Tuesday, November 12, 2013

The Bitcoin vulnerability

Last month I wrote a ten-year retrospective of some of the ideas underlying the LOCKSS anti-entropy protocol in our SOSP paper, relating them to recent work on securing SSL communications. This month Ittay Eyal and Emin Gun Sirer (ES) published an important paper describing a vulnerability in Bitcoin. There are two similarities between this attack and the stealth modification attack we examined in that paper:
  • The attack involves a conspiracy in which the members strategically switch between good and bad behavior. The defense involves randomizing the behavior of the peers. The general lesson is that predictable behavior by honest peers is often easy to exploit.
  • The attack involves deploying an army of Sybil peers that appear legitimate but are actually under the control of the conspiracy. The defense involves making peer operations expensive using a proof-of-work technique. The general lesson is that peer reputations cheaply acquired are worth what they cost.
Follow me below the fold for the details.

One of the key ideas of the LOCKSS system was to decentralize custody of content to protect against powerful adversaries' attempts to modify it. Governments and other powerful actors have a long history of censorship and suppression of inconvenient content. A centralized archive system allows them to focus their legal, technical or economic power on a single target. One of the key ideas of the Bitcoin system was to decentralize control of a currency to protect against powerful adversaries' attempts to control and manipulate it. Governments and other powerful actors have a long history of manipulating currencies in their own interests.

The lack of a central locus of control provides peer-to-peer (P2P) systems such as Bitcoin and LOCKSS with robust defenses against many forms of attack that would succeed against a centralized system. Attackers are forced to conform to the basic structure of the P2P protocol, since that is their only way to get peers they don't control to do what the attackers want. Effective attacks require a conspiracy among a group of peers, and the goal of protocol design is to ensure that a successful conspiracy must involve a large proportion of the peer population.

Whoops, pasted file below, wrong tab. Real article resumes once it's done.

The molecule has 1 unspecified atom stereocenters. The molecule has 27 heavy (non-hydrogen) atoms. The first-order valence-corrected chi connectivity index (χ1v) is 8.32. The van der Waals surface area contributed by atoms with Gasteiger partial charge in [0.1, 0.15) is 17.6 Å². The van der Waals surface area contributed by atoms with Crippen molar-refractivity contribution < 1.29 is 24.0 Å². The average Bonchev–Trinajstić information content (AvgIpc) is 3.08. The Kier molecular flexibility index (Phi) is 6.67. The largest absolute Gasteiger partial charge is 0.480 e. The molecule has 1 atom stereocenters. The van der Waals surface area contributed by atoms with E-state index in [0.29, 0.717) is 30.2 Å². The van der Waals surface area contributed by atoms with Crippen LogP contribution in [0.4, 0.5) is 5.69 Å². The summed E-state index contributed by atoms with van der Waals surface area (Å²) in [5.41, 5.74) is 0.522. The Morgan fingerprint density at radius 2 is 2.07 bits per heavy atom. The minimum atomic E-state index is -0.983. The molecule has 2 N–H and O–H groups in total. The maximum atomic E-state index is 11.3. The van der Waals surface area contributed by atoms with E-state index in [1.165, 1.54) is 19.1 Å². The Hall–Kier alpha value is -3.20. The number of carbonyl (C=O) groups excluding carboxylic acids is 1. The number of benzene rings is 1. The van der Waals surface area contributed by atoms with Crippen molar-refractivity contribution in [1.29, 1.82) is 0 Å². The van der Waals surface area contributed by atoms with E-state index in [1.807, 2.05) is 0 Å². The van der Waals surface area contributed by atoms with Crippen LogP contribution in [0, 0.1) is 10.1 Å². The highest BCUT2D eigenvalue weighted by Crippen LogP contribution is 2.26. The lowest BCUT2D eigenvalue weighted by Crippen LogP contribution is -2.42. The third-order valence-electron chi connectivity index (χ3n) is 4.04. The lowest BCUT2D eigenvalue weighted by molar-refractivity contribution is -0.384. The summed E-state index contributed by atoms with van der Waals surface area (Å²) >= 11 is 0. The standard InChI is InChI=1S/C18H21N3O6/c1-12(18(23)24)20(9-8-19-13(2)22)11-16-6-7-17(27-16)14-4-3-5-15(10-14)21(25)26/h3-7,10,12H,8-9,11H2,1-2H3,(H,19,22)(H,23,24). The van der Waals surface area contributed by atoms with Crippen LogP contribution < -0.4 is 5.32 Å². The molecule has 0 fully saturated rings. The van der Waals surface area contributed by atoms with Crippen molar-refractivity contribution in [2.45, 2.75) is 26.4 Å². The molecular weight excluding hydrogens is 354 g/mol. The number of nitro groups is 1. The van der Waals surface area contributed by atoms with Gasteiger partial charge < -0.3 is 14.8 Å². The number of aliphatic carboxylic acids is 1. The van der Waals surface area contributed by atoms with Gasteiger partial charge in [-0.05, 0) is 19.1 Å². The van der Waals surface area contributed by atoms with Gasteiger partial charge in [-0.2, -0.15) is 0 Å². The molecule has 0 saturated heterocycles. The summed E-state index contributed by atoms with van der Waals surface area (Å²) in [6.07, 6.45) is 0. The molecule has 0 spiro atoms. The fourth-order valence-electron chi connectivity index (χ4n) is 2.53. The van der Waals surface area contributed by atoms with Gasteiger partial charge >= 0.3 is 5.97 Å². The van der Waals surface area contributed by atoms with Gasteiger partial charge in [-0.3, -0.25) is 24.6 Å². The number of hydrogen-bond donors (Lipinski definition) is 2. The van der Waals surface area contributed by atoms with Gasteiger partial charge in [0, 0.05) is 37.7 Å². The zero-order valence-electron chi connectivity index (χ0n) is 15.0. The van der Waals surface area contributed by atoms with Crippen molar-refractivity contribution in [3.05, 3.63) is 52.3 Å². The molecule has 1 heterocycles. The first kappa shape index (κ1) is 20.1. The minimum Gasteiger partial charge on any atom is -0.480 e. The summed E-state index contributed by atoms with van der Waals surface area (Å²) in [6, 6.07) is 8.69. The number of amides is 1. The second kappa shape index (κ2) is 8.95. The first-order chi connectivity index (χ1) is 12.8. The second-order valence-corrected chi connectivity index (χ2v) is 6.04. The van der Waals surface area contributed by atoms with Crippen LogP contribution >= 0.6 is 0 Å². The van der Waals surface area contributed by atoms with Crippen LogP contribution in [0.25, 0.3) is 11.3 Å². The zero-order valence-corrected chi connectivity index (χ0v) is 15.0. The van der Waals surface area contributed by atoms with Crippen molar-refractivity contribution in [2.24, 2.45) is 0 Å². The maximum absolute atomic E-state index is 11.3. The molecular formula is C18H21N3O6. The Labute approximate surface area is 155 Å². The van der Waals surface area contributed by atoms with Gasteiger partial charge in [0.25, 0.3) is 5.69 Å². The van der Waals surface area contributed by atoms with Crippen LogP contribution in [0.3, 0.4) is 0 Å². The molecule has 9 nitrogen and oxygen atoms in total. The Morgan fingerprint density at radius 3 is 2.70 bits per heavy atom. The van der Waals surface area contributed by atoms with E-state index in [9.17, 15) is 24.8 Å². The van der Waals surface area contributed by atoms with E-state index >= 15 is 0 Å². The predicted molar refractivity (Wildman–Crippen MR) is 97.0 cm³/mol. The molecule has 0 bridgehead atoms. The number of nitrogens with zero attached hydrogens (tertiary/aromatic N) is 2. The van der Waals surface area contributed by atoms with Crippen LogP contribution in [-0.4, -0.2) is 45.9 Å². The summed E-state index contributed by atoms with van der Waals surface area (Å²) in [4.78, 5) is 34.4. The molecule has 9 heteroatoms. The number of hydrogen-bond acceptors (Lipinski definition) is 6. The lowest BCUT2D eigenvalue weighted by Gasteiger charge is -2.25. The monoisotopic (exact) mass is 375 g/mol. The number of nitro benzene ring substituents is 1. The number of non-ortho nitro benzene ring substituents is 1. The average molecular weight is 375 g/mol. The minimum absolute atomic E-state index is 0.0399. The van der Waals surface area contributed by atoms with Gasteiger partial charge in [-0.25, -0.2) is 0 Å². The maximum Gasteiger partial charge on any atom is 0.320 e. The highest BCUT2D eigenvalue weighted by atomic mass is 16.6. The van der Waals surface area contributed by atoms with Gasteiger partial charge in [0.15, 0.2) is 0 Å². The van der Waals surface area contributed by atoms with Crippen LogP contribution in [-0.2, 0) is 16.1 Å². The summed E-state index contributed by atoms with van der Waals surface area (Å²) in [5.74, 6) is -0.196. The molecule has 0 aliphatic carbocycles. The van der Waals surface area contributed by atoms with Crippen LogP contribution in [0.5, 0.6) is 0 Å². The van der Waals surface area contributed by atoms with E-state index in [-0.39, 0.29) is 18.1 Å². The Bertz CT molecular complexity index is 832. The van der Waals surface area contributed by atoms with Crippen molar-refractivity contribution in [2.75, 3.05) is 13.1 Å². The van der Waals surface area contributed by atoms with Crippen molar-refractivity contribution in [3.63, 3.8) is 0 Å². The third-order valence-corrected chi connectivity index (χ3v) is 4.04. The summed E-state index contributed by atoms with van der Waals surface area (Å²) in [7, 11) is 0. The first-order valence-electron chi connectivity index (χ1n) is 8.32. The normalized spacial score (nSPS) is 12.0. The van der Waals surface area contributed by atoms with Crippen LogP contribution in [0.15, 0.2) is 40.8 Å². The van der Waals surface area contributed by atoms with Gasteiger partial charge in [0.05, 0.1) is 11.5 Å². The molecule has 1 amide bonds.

In our paper we showed how a conspiracy of malign peers could attempt to modify the consensus of a network of LOCKSS boxes from a good to their preferred bad version of some content without being detected. The malign peers would communicate amongst themselves and strategically switch between voting with the good and bad versions of the content depending upon whether malign peers were a majority or a minority among the sample of peers included in polls called by loyal peers. The polls in which they are a majority allow them to convince the loyal peer to switch to the bad version. The probability of this attack succeeding rises the greater the proportion of malign peers in the total population.

In ES's attack on Bitcoin, malign peers similarly conspire to switch between concealing and revealing their activities, and thereby gain advantage over the loyal peers. How does their attack work? First, some background is needed [un-linked quotes from the ES paper]:
Central to Bitcoin’s operation is a global, public log, called the blockchain, that records all transactions between Bitcoin clients. The security of the blockchain is established by a chain of cryptographic puzzles, solved by a loosely-organized network of participants called miners. Each miner that successfully solves a cryptopuzzle is allowed to record a set of transactions, and to collect a reward in Bitcoins. The more mining power (resources) a miner applies, the better are its chances to solve the puzzle first. This reward structure provides an incentive for miners to contribute their resources to the system, and is essential to the currency’s decentralized nature.
Much of the attraction of Bitcoin as a currency lies in its decentralized nature and thus its supposed immunity to manipulation. The risk is:
By construction, if a set of colluding miners comes to command a majority of the mining power in the network, the currency stops being decentralized and becomes controlled by the colluding group. Such a group can, for example, prohibit certain transactions, or all of them.
Currently, the mining power in use is over 48*1018 FLOPS. The supercomputer currently ranked #1 is capable of nearly 34*1015 FLOPS, so an adversary would need over 700 of them to control the blockchain. Even though miners actually use custom silicon rather than general purpose computers, control would be a stretch even for a major government that saw Bitcoin as a threat.

It was believed that the Bitcoin protocol is incentive-compatible:
the best strategy of a rational minority pool is to be honest, and a minority of colluding miners cannot earn disproportionate benefits by deviating from the protocol
Thus in order to control the blockchain a conspiracy must involve a majority of the mining power, and thus reap a majority of the benfits. It is true that Bitcoin miners do form cooperating pools, whose members share the Bitcoins that are the reward for their joint effort. The reason is that a reward is delivered once every 10 minutes. Since there are a very large number of miners, each individual miner can expect a (rather large) reward only infrequently. It is rational for miners to join pools if they prefer, as most would, much smaller rewards much more frequently. Joining an honest pool does not increase the expected long-term reward; it does greatly reduce the variance of the expected reward in any reasonable time interval.

ES show that the Bitcoin protocol is not incentive-compatible by describing:
a strategy that can be used by a minority pool to obtain more revenue than the pool’s fair share, that is, more than its ratio of the total mining power.